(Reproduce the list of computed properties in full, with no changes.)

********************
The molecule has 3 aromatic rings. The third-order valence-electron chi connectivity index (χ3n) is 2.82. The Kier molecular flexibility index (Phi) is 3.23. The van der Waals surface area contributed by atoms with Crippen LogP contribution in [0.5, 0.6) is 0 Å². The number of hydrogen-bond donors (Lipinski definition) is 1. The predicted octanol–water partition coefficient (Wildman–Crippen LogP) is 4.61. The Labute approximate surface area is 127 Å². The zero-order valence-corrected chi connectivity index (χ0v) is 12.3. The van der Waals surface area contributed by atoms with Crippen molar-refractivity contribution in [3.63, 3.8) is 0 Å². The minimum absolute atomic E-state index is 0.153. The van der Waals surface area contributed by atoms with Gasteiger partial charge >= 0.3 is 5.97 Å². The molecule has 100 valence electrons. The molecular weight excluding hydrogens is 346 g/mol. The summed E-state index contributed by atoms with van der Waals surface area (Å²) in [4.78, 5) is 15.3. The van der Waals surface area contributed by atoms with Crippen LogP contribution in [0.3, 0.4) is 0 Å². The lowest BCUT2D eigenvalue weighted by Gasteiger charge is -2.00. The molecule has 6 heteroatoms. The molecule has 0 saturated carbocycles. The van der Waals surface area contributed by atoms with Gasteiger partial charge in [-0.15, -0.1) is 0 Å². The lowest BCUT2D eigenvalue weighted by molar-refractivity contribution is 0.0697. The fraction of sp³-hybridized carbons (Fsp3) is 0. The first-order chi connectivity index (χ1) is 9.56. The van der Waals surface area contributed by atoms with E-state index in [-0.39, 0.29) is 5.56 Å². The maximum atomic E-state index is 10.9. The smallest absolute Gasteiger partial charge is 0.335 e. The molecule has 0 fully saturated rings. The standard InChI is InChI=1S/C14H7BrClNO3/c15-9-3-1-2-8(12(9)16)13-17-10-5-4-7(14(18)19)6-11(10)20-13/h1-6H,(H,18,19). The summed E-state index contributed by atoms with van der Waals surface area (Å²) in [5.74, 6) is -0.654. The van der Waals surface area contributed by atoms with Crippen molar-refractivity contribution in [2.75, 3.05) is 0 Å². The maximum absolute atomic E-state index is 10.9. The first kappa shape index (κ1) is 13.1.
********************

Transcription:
The molecule has 3 aromatic rings. The third-order valence-electron chi connectivity index (χ3n) is 2.82. The Kier molecular flexibility index (Phi) is 3.23. The van der Waals surface area contributed by atoms with Crippen LogP contribution in [0.5, 0.6) is 0 Å². The number of hydrogen-bond donors (Lipinski definition) is 1. The predicted octanol–water partition coefficient (Wildman–Crippen LogP) is 4.61. The Labute approximate surface area is 127 Å². The zero-order valence-corrected chi connectivity index (χ0v) is 12.3. The van der Waals surface area contributed by atoms with Crippen molar-refractivity contribution in [3.63, 3.8) is 0 Å². The minimum absolute atomic E-state index is 0.153. The van der Waals surface area contributed by atoms with Gasteiger partial charge >= 0.3 is 5.97 Å². The molecule has 100 valence electrons. The molecular weight excluding hydrogens is 346 g/mol. The summed E-state index contributed by atoms with van der Waals surface area (Å²) in [4.78, 5) is 15.3. The van der Waals surface area contributed by atoms with Crippen LogP contribution in [0.3, 0.4) is 0 Å². The lowest BCUT2D eigenvalue weighted by Gasteiger charge is -2.00. The molecule has 6 heteroatoms. The molecule has 0 saturated carbocycles. The van der Waals surface area contributed by atoms with Gasteiger partial charge in [-0.15, -0.1) is 0 Å². The lowest BCUT2D eigenvalue weighted by molar-refractivity contribution is 0.0697. The fraction of sp³-hybridized carbons (Fsp3) is 0. The first-order chi connectivity index (χ1) is 9.56. The van der Waals surface area contributed by atoms with E-state index in [-0.39, 0.29) is 5.56 Å². The maximum atomic E-state index is 10.9. The smallest absolute Gasteiger partial charge is 0.335 e. The molecule has 0 fully saturated rings. The standard InChI is InChI=1S/C14H7BrClNO3/c15-9-3-1-2-8(12(9)16)13-17-10-5-4-7(14(18)19)6-11(10)20-13/h1-6H,(H,18,19). The summed E-state index contributed by atoms with van der Waals surface area (Å²) in [5.74, 6) is -0.654. The van der Waals surface area contributed by atoms with Crippen molar-refractivity contribution in [2.75, 3.05) is 0 Å². The maximum absolute atomic E-state index is 10.9. The first kappa shape index (κ1) is 13.1.